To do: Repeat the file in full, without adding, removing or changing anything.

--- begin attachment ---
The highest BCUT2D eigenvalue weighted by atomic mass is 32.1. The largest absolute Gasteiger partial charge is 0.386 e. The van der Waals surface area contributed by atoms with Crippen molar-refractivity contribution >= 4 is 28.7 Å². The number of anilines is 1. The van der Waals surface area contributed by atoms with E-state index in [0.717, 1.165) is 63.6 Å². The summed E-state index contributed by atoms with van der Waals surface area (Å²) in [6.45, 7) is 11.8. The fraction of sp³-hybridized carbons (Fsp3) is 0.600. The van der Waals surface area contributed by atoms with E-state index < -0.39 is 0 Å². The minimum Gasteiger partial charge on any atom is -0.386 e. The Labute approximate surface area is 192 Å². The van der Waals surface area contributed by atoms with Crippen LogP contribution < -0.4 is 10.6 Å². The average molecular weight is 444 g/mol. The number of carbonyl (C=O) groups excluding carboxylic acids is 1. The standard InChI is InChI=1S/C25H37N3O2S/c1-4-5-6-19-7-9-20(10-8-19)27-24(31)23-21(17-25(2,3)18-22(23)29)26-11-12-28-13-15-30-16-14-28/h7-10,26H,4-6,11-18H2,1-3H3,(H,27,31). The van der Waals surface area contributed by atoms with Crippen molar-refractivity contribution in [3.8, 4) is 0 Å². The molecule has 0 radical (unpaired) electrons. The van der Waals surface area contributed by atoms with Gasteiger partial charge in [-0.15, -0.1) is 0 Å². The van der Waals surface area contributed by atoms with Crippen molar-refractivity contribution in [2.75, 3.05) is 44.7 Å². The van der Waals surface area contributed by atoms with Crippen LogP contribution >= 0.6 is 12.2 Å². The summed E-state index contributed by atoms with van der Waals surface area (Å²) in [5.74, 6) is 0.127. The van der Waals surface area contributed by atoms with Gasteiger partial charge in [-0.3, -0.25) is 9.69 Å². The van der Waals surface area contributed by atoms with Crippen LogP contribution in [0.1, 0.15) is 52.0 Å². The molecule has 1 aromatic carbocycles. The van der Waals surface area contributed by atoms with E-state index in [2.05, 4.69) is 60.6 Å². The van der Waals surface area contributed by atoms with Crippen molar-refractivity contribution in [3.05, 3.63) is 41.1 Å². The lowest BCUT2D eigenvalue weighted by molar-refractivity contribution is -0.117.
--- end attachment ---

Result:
The highest BCUT2D eigenvalue weighted by atomic mass is 32.1. The largest absolute Gasteiger partial charge is 0.386 e. The van der Waals surface area contributed by atoms with Crippen molar-refractivity contribution >= 4 is 28.7 Å². The number of anilines is 1. The van der Waals surface area contributed by atoms with E-state index in [0.717, 1.165) is 63.6 Å². The summed E-state index contributed by atoms with van der Waals surface area (Å²) in [6.45, 7) is 11.8. The fraction of sp³-hybridized carbons (Fsp3) is 0.600. The van der Waals surface area contributed by atoms with E-state index < -0.39 is 0 Å². The minimum Gasteiger partial charge on any atom is -0.386 e. The Labute approximate surface area is 192 Å². The van der Waals surface area contributed by atoms with Crippen LogP contribution < -0.4 is 10.6 Å². The average molecular weight is 444 g/mol. The number of carbonyl (C=O) groups excluding carboxylic acids is 1. The standard InChI is InChI=1S/C25H37N3O2S/c1-4-5-6-19-7-9-20(10-8-19)27-24(31)23-21(17-25(2,3)18-22(23)29)26-11-12-28-13-15-30-16-14-28/h7-10,26H,4-6,11-18H2,1-3H3,(H,27,31). The van der Waals surface area contributed by atoms with Crippen molar-refractivity contribution in [3.8, 4) is 0 Å². The molecule has 0 radical (unpaired) electrons. The van der Waals surface area contributed by atoms with Gasteiger partial charge in [-0.15, -0.1) is 0 Å². The van der Waals surface area contributed by atoms with Crippen molar-refractivity contribution in [2.75, 3.05) is 44.7 Å². The van der Waals surface area contributed by atoms with Crippen LogP contribution >= 0.6 is 12.2 Å². The summed E-state index contributed by atoms with van der Waals surface area (Å²) in [5.74, 6) is 0.127. The van der Waals surface area contributed by atoms with Gasteiger partial charge in [-0.3, -0.25) is 9.69 Å². The van der Waals surface area contributed by atoms with Crippen LogP contribution in [0.1, 0.15) is 52.0 Å². The molecule has 1 aromatic carbocycles. The van der Waals surface area contributed by atoms with E-state index in [2.05, 4.69) is 60.6 Å². The van der Waals surface area contributed by atoms with Crippen molar-refractivity contribution in [3.05, 3.63) is 41.1 Å². The lowest BCUT2D eigenvalue weighted by molar-refractivity contribution is -0.117.